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The Empire Strikes Back

by Chakravarthi Raghavan


Geneva, 17 Sep 99 -- Trade negotiators at the World Trade Organization begin at the General Council on 20 September the new phase of the Seattle Preparatory process - the drafting of a declaration for adoption by the 3rd Ministerial meeting of the World Trade Organization at Seattle from 30 November.

At the informal meeting of the General Council last week, the chairman, Amb. Ali Mchumo of Tanzania, had put forward, 'on his own personal responsibility' what he described as an outline text of a draft declaration, which he hoped could "serve as a basis" for further work.

The draft has a Part A which is a statement of objectives of the trading system, a Part B titled Future WTO Work Programme (subdivided under three headings) and a Part C of 'Immediate Decisions at Seattle.'

The draft was distributed at the end of the General Council meeting on 8 May, and there was no discussion. The first opportunity for this would come at the informal General Council on 20 September.

A series of informal, and some formal, meetings have been scheduled from next week - with Mchumo suggesting that the draft should be finalised by the first week of November to enable capitals to consider them before going to Seattle.

The chairman's text, presumably prepared with the help of the secretariat division dealing with ministerial conference (which is now headed by New Zealander Evan Rogerson), has several disputed points in square brackets, but nevertheless appears to be asymmetric and tilts the balance against the developing world.

Mchumo reportedly consulted key delegations, including some of the developing countries, before he put forward the draft outline. But it is not clear how far he has accommodated their views, beyond placing square brackets around some items.

In Marrakech, at the G77 Ministerial meeting, Pakistan said it was "very unhappy" with some parts of the draft outline, and there would need to be considerable negotiations even for agreement on the outline.

In fact some parts are so structured that, whether intended or not, they are capable of being used by the industrialized nations against the developing world to create 'mischief' and divide them, and force their negotiators to spend their all their energy and time to fend off more demands and prevent more mischief, rather than address the current asymmetries and inequities of the WTO trading system.

At Marrakech, at the G77 Ministerial meeting, Mchumo had told a "Roundtable on the Multilateral Trading System and Development," that the draft outline put forward by him must be polished up and developing countries should put meat on to the skeleton.

However, trade observers said, the skeleton was structurally defective, and could ensnare the developing countries if it is taken as a basis.

At Singapore, Geneva and, since then, in the preparatory process to Seattle, developing countries have been consistently attempting to focus further work on the implementation problems, and need for understandings, interpretations and changes. Several of them have been insisting that these must be addressed and resolved before any further liberalization or negotiations.

The US and EU, and other majors at Singapore just brushed aside implementation problems, and at the final press conference, Director-General Ruggiero and the Singapore Trade Minister who chaired that meeting blandly said that the implementation issues had been addressed in the plenary where ministers had spoken (to virtually empty halls).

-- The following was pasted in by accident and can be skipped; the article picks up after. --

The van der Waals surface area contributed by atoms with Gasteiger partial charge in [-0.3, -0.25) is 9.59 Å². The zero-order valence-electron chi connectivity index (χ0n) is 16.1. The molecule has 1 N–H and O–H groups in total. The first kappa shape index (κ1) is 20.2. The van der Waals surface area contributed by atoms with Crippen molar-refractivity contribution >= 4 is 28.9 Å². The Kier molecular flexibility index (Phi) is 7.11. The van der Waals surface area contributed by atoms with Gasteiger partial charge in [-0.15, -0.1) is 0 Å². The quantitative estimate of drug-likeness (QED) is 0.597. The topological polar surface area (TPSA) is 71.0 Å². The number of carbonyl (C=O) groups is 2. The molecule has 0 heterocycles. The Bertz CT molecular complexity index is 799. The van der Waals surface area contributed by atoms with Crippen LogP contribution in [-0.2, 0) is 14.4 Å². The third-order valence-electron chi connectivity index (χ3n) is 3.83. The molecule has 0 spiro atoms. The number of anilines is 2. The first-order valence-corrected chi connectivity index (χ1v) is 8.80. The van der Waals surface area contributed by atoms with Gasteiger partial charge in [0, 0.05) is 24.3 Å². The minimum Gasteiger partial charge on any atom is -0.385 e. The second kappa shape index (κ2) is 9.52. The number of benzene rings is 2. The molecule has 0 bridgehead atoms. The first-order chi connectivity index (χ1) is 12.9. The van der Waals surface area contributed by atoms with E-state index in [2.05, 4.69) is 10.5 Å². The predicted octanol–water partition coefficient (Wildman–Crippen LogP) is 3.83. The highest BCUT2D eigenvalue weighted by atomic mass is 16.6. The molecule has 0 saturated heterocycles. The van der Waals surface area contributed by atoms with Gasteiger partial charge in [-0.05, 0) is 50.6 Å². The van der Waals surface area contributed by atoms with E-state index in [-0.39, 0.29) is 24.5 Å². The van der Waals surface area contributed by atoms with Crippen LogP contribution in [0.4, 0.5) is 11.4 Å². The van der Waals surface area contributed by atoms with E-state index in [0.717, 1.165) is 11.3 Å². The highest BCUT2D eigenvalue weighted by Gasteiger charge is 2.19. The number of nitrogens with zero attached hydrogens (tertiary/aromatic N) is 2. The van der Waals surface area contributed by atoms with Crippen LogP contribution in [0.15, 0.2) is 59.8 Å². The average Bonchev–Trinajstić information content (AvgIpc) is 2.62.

Even at the Geneva Ministerial meeting, at a final press conference, the US Trade Representative Mrs. Charlene Bershevsky said on implementation "we implement our obligations, you implement yours."

It was only during the preparatory processes to Seattle, when developing countries formulated the problems of implementation, some arising out of their own difficulties, and many others due to the way the agreements have been drafted, and implemented, that the US and others began talking of willingness to consider these.

The EU, whose internal processes are more circuitous and non- transparent than those of the United States, in its anxiety to get a new round, with new issues, has been talking of an open- ended agenda with every issue by every country being on the table.

But successive multilateral trade negotiations in the GATT trading system - under the old GATT, and in the Uruguay Round - has shown that issues and concerns of the developing world are often put on the agenda (in a very attenuated way some time), but they are never addressed directly and resolved. They are just shoved on at the end to a future work programme.

With developing countries, at least some of them, insisting on priority for their concerns and implementation problems and need to address and resolve them with decisions at Seattle, the North appears to be adapting a different tack.

The idea has been floated in private talks by some of them that the problems should be tackled in the various WTO bodies overseeing individual agreements, and the implementation difficulties of individual countries resolved in them by extending the time, through waivers etc.

The Mchumo draft, under Future Work Programme, titles B.1 as Implementation with two sub-headings, Action on specific implementation problems, and Establishment of improved mechanism for overseeing implementation and addressing problems. Under the latter are two alternatives in square brackets: [establishment of a standing body on Implementation] or [Regular General Council Special Session devoted to implementation issues].

Either way, this will cosmetically show that developing country concerns and problems are being addressed - even as through a new round, the industrial world will press ahead with new rules and disciplines in new areas to lock the developing countries into an international laissez faire.

In a final part 3.C. 'Immediate Decision at Seattle,' there is a square bracketed item [Immediate action on certain implementation problems]. Since there have been no negotiations and specific solutions identified so far on these at General Council preparations, it is difficult to see any decision other than shoving them to a separate track process of consideration by WTO bodies, or putting them as part of a round of negotiations, where the developing world could be asked to pay a new price on other issues.

The developing countries who have been fighting shy of frankly demanding renegotiation and setting right the asymmetries and inequities of several of the agreements concluded in such haste and secrecy in Nov-Dec 1993, would once again find at the end of the new round that the problems raised by them have again been bypassed.

Both in terms of views and discussions of delegations within the formal and informal meetings of the WTO, there is no consensus on the launching of a new Round or further trade liberalisation and its benefits.